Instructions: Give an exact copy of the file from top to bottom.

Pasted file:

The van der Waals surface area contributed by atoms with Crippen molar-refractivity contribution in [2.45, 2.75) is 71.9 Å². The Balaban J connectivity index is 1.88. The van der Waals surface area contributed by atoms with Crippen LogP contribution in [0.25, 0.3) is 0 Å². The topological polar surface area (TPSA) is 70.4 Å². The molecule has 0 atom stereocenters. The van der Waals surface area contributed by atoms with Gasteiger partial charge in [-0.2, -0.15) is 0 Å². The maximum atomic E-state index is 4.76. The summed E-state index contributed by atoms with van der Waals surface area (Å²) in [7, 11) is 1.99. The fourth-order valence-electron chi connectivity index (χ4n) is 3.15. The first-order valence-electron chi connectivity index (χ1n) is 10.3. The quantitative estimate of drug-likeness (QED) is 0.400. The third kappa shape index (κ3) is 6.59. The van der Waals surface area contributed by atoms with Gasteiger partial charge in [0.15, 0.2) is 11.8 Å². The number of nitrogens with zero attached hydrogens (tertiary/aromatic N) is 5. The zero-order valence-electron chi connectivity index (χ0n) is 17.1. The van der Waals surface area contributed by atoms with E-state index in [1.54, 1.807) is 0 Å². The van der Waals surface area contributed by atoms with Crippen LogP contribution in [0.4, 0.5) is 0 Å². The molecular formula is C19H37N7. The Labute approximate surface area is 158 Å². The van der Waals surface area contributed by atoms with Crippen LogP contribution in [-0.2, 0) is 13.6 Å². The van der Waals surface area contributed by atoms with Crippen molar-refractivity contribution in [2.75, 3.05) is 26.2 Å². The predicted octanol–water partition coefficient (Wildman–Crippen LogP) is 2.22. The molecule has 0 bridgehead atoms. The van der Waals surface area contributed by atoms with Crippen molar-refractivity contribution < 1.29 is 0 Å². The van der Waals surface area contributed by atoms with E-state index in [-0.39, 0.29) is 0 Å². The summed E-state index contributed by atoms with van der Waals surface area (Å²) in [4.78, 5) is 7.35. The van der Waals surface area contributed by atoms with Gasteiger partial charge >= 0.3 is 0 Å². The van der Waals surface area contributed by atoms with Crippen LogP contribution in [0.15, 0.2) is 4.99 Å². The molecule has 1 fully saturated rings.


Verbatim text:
The van der Waals surface area contributed by atoms with Crippen molar-refractivity contribution in [2.45, 2.75) is 71.9 Å². The Balaban J connectivity index is 1.88. The van der Waals surface area contributed by atoms with Crippen LogP contribution in [0.25, 0.3) is 0 Å². The topological polar surface area (TPSA) is 70.4 Å². The molecule has 0 atom stereocenters. The van der Waals surface area contributed by atoms with Gasteiger partial charge in [-0.2, -0.15) is 0 Å². The maximum atomic E-state index is 4.76. The summed E-state index contributed by atoms with van der Waals surface area (Å²) in [7, 11) is 1.99. The fourth-order valence-electron chi connectivity index (χ4n) is 3.15. The first-order valence-electron chi connectivity index (χ1n) is 10.3. The quantitative estimate of drug-likeness (QED) is 0.400. The third kappa shape index (κ3) is 6.59. The van der Waals surface area contributed by atoms with Gasteiger partial charge in [0.15, 0.2) is 11.8 Å². The number of nitrogens with zero attached hydrogens (tertiary/aromatic N) is 5. The zero-order valence-electron chi connectivity index (χ0n) is 17.1. The van der Waals surface area contributed by atoms with E-state index in [1.54, 1.807) is 0 Å². The van der Waals surface area contributed by atoms with Crippen LogP contribution in [0.4, 0.5) is 0 Å². The molecular formula is C19H37N7. The Labute approximate surface area is 158 Å². The van der Waals surface area contributed by atoms with Crippen LogP contribution in [-0.2, 0) is 13.6 Å². The van der Waals surface area contributed by atoms with Crippen molar-refractivity contribution in [2.75, 3.05) is 26.2 Å². The predicted octanol–water partition coefficient (Wildman–Crippen LogP) is 2.22. The molecule has 0 bridgehead atoms. The van der Waals surface area contributed by atoms with Crippen molar-refractivity contribution < 1.29 is 0 Å². The van der Waals surface area contributed by atoms with E-state index in [-0.39, 0.29) is 0 Å². The summed E-state index contributed by atoms with van der Waals surface area (Å²) in [4.78, 5) is 7.35. The van der Waals surface area contributed by atoms with Gasteiger partial charge >= 0.3 is 0 Å². The van der Waals surface area contributed by atoms with Crippen LogP contribution in [0.15, 0.2) is 4.99 Å². The molecule has 1 fully saturated rings.